Photo

Highlights from the 30th TCT Meeting

Advancing transcatheter cardiovascular therapies

A remarkable number of studies and innovations were presented at the 30th anniversary of Transcatheter Cardiovascular Therapeutics (TCT) meeting in San Diego, California. TCT 2019 will take place in San Francisco, CA between 25-29-Sep-2019. On the clinical side, the long-expected results from COAPT trial studying MitraClip device in patients with secondary mitral regurgitation and heart failure…

Photo

Pioneering cardiology

Implantable cardiac monitor gets diagnosis in just three days

It started as a fairly typical case: The 79-year-old patient had suffered unexplained dizziness for years. To diagnose why, the cardiology team at Sweden’s Kalmar Hospital performed echocardiograms, Holter ECGs and other tests. However, these tests showed normal sinus rhythm and thus were inconclusive. Dr Hendrik Schreyer, Dr David Olsson and Professor Jörg Carlsson decided to use…

Photo

The MR-INFORM trial

Seeking a first line ischaemia test

Findings from a comparative outcome study have highlighted the benefits of using cardiovascular magnetic resonance imaging (CMR) perfusion imaging as a first line ischaemia test in patients with moderate risk of coronary artery disease (CAD). The MR-INFORM (Magnetic Resonance Perfusion or Fractional Flow Reserve in Coronary Disease) trial, which began in 2012 (results published in the New England…

Photo

Microstents vs foetal urethral strictures

The world’s smallest stent

Researchers at ETH Zurich have developed a new method for producing malleable microstructures – for instance, vascular stents that are 40 times smaller than previously possible. In the future, such stents could be used to help to widen life-threatening constrictions of the urinary tract in foetuses in the womb. Approximately one in every thousand children develops a urethral stricture,…

Photo

Dose reduction

Increasing precision for radiotherapy

A new way of concentrating radiotherapy dose in tumours, while minimising damage to healthy cells, has been proposed in research led by scientists at the University of Strathclyde. The study proposes that focusing high-energy particle beams on a small spot deep inside the body could potentially enable clinicians to target cancerous tumours precisely, while reducing the dose to surrounding tissue.…

Photo

UV exposure

Spike in female skin cancer rates reveals alarming tanning trends

Skin cancer is the most common cancer in the U.S., affecting one in five Americans in their lifetime. Limiting exposure to ultraviolet radiation is the number one way individuals can reduce their risk of skin cancer, though new data suggests that UV exposure is on the rise, particularly among Caucasian girls and young women. Research presented at the 2019 American Academy of Dermatology Summer…

Photo

Chronic Liver Disease

Study confirms clinical benefit of ShearWave Elastography

SuperSonic Imagine announces that a multicenter retrospective study conducted in Europe and China, has confirmed the clinical utility of ShearWave Elastography in patients with chronic liver disease, the first results of which were presented at the International Liver Congress (ILC 2019). The objective of this study was to evaluate the diagnostic value of ShearWave Elastography (SWE) in the…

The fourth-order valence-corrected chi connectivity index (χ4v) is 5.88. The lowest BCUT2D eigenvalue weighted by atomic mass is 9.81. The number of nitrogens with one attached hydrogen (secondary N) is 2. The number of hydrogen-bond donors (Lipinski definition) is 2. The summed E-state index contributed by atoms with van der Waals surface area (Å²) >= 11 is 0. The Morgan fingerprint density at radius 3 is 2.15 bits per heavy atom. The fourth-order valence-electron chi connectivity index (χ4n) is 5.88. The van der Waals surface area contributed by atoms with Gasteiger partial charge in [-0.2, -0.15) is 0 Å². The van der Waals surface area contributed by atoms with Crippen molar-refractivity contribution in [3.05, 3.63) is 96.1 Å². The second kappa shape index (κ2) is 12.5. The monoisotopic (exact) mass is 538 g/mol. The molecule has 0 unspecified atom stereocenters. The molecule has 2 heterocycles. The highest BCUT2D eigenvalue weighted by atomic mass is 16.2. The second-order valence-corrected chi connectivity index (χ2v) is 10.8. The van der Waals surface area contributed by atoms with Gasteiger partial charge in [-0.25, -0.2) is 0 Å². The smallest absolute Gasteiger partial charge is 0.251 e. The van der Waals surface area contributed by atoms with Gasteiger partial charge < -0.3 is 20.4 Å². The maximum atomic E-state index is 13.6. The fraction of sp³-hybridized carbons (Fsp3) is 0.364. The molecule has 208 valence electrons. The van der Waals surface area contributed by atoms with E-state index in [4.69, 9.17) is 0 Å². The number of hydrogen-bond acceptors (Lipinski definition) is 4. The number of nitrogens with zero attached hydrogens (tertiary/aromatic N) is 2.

Photo

Drug delivery, microsurgery

Microbots show promise in tumor treatment

Targeting medical treatment to an ailing body part is a practice as old as medicine itself. A Band-Aid is placed on a skinned knee. Drops go into itchy eyes. A broken arm goes into a cast. But often what ails us is inside the body and is not so easy to reach. In such cases, a treatment like surgery or chemotherapy might be called for. A pair of researchers in Caltech's Division of Engineering and…

Photo

Body fat assessment

BMI for children? Here's a better idea

Researchers at St George's, University of London have developed an accurate equation that will enable medical professionals to accurately predict body fat levels in children using only very simple measurements and other information. The equation takes into account height, weight, sex and age and ethnicity (where available) to predict body fat. The equation has been derived using information from…

Photo

Dysbiosis treatment

New prebiotics: benefits without downsides?

Prebiotics are currently a preferred treatment for certain metabolic disorders, as they can restore the balance of dysfunctional gut microbiota, and improve the body’s metabolism. However, these substances have to be used at high doses, which can result in patients experiencing bloating and flatulence. A research group led by Matteo Serino, Inserm researcher at the Digestive Health Research…

Photo

Biomedical engineering

Cornea restoration: Scientists develop physical biomarker

Our eyes – considered by many to be the windows to the soul – need constant care, and as we age, they sometimes also need significant repair. The panes of these windows – the corneas – are transparent tissues that have been the focus of some of the oldest and most common transplantation surgeries. Now thanks to researchers in Kyoto, some such transplants may become even safer. The team,…

Photo

Tailor-made

Artificial heart valves from silicone

Scientists at ETH Zürich and the South African company Strait Access Technologies are using 3D printing to produce custom-made artificial heart valves from silicone. This could help meet an ageing population’s growing demand for replacement heart valves. The human heart has four chambers, each equipped with a valve to ensure blood flow in one direction only. If any of the heart valves are…

Photo

Micro-constrictions

Reducing damage after a heart attack